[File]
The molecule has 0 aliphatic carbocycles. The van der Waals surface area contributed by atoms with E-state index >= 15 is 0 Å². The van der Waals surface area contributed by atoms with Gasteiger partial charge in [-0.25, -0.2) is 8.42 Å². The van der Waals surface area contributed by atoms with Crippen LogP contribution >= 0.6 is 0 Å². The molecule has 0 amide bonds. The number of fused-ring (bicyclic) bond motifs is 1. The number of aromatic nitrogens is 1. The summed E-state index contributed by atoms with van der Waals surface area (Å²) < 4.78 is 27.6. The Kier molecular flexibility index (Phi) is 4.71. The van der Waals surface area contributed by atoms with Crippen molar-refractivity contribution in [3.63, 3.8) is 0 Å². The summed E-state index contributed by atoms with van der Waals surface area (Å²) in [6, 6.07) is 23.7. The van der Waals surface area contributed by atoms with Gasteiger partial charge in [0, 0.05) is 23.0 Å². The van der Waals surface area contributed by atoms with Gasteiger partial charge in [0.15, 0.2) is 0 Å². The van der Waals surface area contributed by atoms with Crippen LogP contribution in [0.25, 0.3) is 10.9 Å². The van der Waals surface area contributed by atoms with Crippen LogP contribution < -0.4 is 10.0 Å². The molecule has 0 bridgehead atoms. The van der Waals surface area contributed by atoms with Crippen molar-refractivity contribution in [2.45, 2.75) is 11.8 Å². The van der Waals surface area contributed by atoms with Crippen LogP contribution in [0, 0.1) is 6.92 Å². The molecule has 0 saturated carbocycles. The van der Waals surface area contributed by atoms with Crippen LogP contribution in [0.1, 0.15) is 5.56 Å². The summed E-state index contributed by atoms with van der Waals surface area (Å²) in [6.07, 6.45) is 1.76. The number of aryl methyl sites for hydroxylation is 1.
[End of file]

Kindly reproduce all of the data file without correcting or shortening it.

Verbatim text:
The molecule has 0 aliphatic carbocycles. The van der Waals surface area contributed by atoms with E-state index >= 15 is 0 Å². The van der Waals surface area contributed by atoms with Gasteiger partial charge in [-0.25, -0.2) is 8.42 Å². The van der Waals surface area contributed by atoms with Crippen LogP contribution >= 0.6 is 0 Å². The molecule has 0 amide bonds. The number of fused-ring (bicyclic) bond motifs is 1. The number of aromatic nitrogens is 1. The summed E-state index contributed by atoms with van der Waals surface area (Å²) < 4.78 is 27.6. The Kier molecular flexibility index (Phi) is 4.71. The van der Waals surface area contributed by atoms with Crippen molar-refractivity contribution in [3.63, 3.8) is 0 Å². The summed E-state index contributed by atoms with van der Waals surface area (Å²) in [6, 6.07) is 23.7. The van der Waals surface area contributed by atoms with Gasteiger partial charge in [0, 0.05) is 23.0 Å². The van der Waals surface area contributed by atoms with Gasteiger partial charge in [0.15, 0.2) is 0 Å². The van der Waals surface area contributed by atoms with Crippen LogP contribution in [0.25, 0.3) is 10.9 Å². The van der Waals surface area contributed by atoms with Crippen LogP contribution < -0.4 is 10.0 Å². The molecule has 0 bridgehead atoms. The van der Waals surface area contributed by atoms with Crippen molar-refractivity contribution in [2.45, 2.75) is 11.8 Å². The van der Waals surface area contributed by atoms with Crippen LogP contribution in [0, 0.1) is 6.92 Å². The molecule has 0 saturated carbocycles. The van der Waals surface area contributed by atoms with Crippen LogP contribution in [0.1, 0.15) is 5.56 Å². The summed E-state index contributed by atoms with van der Waals surface area (Å²) in [6.07, 6.45) is 1.76. The number of aryl methyl sites for hydroxylation is 1.